PR and Infographics

I read this list from Software by Rob on how to launch your startup in 16 steps. It was some good stuff. There were two steps I had not thought about before. They were the use of public relations, and the use of infographics.

Using PR can be costly. So you might want to skip using a big firm at first. You should choose a small local firm instead. Or you can do this in house. Just make sure you don't assign it to a junior employee.

I had not heard the term "infographics" before. Apparently it is short for information graphics. It is a graphic representation of data to make complex topics easier to digest. An example of an infographic is a map.

Startup Compensation

I checked out a chart on Ackwire that detailed the compensation for a bunch of people at startups. The salaries varied between $50k and $150k.

Equity was normally much less than 1%. Mostly it hovered around a quarter of 1%. There were some notable exceptions. One person had a whopping 25% equity in their startup, but had a very low salary. However another had a respectable 3% equity in addition to a high salary ($130k).

The valuations of the companies were mainly in the $1M to $10M range. So if you consider the average equity was a quarter of 1%, then the equity would be worth between $2500 and $25k. Ouch. I guess you better love what you are doing. Because it does not look like these people are getting rich, even if the startup is successful and gets to an exit.

Android Phones

A buddy recently shelled out $200 for a Motorola Droid 2 phone. This included a contract, so the retail price is higher. I am thinking about getting a new phone. I am considering the Android phones for myself.

There are many different Android phones. Android is actually the open source Linux based operating system from Google. Examples of the phone are the T-Mobile G1, HTC EVO 4G, and Samsung Galaxy.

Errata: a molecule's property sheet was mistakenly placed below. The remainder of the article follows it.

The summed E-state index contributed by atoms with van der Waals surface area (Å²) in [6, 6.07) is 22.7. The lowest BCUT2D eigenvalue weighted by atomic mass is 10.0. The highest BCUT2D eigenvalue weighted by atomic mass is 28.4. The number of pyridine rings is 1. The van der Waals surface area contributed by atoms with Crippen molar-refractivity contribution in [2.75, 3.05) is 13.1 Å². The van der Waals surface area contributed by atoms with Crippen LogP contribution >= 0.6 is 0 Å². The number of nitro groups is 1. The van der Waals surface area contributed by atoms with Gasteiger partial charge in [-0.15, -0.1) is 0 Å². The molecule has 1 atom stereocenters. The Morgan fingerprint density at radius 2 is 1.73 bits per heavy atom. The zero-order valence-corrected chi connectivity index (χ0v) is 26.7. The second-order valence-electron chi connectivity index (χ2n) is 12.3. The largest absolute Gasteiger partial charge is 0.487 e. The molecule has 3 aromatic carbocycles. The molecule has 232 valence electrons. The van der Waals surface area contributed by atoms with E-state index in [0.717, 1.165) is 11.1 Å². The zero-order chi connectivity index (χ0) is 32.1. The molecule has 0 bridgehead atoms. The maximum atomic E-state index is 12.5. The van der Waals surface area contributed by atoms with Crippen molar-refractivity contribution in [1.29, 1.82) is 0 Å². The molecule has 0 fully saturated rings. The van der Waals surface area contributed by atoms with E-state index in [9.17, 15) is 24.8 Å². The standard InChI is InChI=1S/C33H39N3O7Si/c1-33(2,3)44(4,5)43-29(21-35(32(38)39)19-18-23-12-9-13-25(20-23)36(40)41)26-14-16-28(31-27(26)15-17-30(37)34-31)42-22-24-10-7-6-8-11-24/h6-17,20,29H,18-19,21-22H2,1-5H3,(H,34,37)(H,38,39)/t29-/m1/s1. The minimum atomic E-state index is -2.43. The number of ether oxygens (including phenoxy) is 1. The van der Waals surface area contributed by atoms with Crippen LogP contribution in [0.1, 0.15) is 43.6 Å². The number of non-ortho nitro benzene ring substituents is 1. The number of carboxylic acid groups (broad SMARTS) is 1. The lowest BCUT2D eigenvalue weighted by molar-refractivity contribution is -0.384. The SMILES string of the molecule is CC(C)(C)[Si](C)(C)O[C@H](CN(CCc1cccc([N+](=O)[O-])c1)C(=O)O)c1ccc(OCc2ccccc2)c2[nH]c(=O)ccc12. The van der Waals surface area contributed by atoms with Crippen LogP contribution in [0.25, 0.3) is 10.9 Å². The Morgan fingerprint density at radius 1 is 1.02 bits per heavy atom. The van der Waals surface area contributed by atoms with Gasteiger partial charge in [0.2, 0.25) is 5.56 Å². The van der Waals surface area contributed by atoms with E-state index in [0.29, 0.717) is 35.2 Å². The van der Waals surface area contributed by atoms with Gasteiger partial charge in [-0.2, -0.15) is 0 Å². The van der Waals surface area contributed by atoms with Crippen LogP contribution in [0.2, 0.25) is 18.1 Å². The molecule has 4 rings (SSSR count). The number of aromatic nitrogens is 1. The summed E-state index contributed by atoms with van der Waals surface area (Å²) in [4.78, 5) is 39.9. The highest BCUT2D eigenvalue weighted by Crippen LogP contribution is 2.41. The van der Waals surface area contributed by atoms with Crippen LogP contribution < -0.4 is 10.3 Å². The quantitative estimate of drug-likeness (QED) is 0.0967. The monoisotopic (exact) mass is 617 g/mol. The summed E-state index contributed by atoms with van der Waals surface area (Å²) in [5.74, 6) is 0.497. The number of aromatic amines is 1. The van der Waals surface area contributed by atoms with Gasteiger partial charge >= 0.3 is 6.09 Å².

Android has a number of advantages over the iPhone. The phones themselves are usually lighter. You do not have to connect to your computer to get the apps. The web browser supports Flash. It is better for navigation, and well as tethering your computer to it for Internet access.

The Android user base is mostly dudes. Developers prefer to create apps for the Android market. You can only get a true QWERTY keyboard with an Android phone. The iPhone uses a software keyboard only.

There are times when there might be different Android OS versions out there causing some confusion. I hear that Android phones are not as reliable as iPhones. I also understand that some of the Android phones have security holes. I continue to debate whether I should get an iPhone or Adroid based model.

The iPhone

I am thinking about getting a new cell phone. And I am considering the iPhone 4. This is the cooler option. It also seems to be the choice of the younger crowd. The phone itself costs $299 with a 2 year control. Otherwise it goes for $599 retail.

The iPhone in general requires service through AT&T. I hear their cell phone service is not top notch. The rest of the iPhone story sounds good. Apple design is king. The phone is easy and intuitive to use. Their batteries tend to last longer.

The iPhone has the superior software keyboard. It is the best choice for games and music. Applies app store has the most apps. One key differentiator is the front facing camera in the phone. You can do video chatting with other iPhone 4 users.

This phone does not support multitasking. Not sure if that is something I will need on a phone. I also hear the Safari web browser is slow during peak times. You get all iPhone apps through Apple's app store. Apple has a lot of accessories for their phones. The camera is better than most phones. The iPhone 4 has higher screen resolution than most phones.

The verdict is still not out. Next time I will review Android phones.

Profiting With Apps

I just finished skimming a book about getting rich through apps. The book stated that app development is getting cheaper. However a developer still will charge you between $50 and $150 per hour for coding up your app. That does not seem like an avenue to get rich, especially since FaceBook apps are free.

The details on how to create apps for both the FaceBook and iPhone platform are changing all the time. I learned that there are two varieties of iPhone apps. There is the native variety that runs on the iPhone operating system. Then there are iPhone web apps that run on the Safari web browser.

Going a little deeper, you write native iPhone apps using the Objective C programming language. However iPhone web apps are developed just like other normal web applications. You code in a combination of HTML, CSS, and JavaScript.

Finally note that games are the best selling apps. It seems like there is too steep a learning curve to code up an app myself. I think for now I will take a pass on this money making opportunity.